From: Asmus Freytag (email@example.com)
Date: Mon Apr 14 2008 - 14:54:30 CDT
On 4/14/2008 11:00 AM, JFC Morfin wrote:
>> The French version is a translation of the English version and - as
>> such -
>> it is not subject to the same level of scrutiny.
> This is a mistake.
> (1) a version is not a translation. It is a version. If its content is
> non reviewed translation the Chair is at deep fault, because he
> endorses texts he does not know, and because most probably (this is
> the purpose of the bilingual publication) there are unclarities which
> have been found in the English text that have been translated in a way
> the English has not benefited.
That's the reason people actually familiar with the way 10646 is produce
keep commenting on your claims: There's no substantive endorsement by
the working group of the contents of the translations, therefore,
calling these versions is an inherent misrepresentation.
> (2) This is why I say that - if the translators are good, and I
> suppose they are - the French version is necessarily more advanced
> than the English version. And this is abnormal.
In the case of 10646, the character names in the translations are not
subject to the same stability guarantees and restrictions as those in
the original - making the translated names not suitable as formal
identifiers. While this may make them more user-friendly to human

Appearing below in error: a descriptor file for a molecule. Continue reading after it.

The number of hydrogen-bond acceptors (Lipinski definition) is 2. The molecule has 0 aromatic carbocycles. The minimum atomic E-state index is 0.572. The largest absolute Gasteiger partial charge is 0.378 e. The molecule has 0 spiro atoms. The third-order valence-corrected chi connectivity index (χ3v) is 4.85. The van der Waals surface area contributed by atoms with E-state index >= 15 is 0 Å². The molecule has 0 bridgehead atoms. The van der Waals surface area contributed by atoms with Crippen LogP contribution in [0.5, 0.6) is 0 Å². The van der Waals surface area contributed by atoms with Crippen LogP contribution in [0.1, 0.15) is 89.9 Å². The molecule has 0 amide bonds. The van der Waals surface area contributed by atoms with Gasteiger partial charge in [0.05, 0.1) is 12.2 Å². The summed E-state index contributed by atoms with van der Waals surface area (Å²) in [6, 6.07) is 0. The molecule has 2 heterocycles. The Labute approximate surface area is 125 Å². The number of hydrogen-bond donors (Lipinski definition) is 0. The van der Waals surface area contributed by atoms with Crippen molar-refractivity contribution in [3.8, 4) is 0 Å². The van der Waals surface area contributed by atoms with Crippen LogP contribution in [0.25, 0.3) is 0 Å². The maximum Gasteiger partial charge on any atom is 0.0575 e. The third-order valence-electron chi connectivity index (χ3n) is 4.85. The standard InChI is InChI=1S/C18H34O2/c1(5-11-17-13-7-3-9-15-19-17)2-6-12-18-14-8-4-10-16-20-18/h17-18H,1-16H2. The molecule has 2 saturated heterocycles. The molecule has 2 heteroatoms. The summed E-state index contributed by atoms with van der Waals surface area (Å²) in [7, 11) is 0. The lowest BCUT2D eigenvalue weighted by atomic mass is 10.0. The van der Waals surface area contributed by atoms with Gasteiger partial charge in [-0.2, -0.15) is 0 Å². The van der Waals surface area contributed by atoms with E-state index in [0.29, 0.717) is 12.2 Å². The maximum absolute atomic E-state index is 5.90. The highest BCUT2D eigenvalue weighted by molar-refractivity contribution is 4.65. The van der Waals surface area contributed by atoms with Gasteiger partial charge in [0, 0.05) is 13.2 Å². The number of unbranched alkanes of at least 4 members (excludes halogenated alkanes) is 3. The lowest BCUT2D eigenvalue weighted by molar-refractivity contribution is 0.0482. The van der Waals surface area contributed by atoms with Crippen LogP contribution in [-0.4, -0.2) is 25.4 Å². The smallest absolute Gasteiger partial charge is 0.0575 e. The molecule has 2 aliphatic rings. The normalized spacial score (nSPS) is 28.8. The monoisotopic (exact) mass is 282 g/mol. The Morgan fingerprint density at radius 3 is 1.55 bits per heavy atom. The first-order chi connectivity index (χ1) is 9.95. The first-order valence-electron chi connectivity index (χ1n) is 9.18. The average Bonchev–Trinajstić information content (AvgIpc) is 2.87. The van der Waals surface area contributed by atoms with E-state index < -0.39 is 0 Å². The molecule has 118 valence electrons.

readers, the necessarily have a different status.
>> Since it cannot have any
>> normative information beyond that of the English version, it would be
>> to use it as the base for any further translation, because this could
>> to errors in interpreting interpretations.
> French and English versions are legally equally normative.
Well, they can't be used that way in practice, because of the fact that
"English" character names are guaranteed to be suitable as identifiers,
while translated character names are not so guaranteed. For example, the
set of allowed characters in the names is carefully restricted in 10646,
so that it does not contain characters that cannot be readily used in
identifiers in most programming languages (after removing/substituting
space and '-'). The French names use single quotes and other features
which prevent these names from being readily used as identifiers in many
if not most such languages.
This is not a defect of the French translation, as 10646 specifies that
certain restrictions don't apply to translations, but it prevents
translations from being 'equally normative' unless they also contain the
English character names, for example.
The English character names, are acknowledged to be formal identifiers
of a somewhat arbitrary, but stable nature. They are known to not alway
represent the most user-friendly designation of a character, and in
fact, one would need to use a regional flavor of English to get the most
user-friendly designation for certain characters, because usage and
The problem is real, but thankfully rather limited, however, there have
been occasional suggestions that the formal nature of the character
names should be recognized by creating a translation of character names
for average English speaking users; to be used when usage as identifiers
is not intended. However, so far, the problem has been handled by
providing various user-friendly aliases (in the Unicode Standard).
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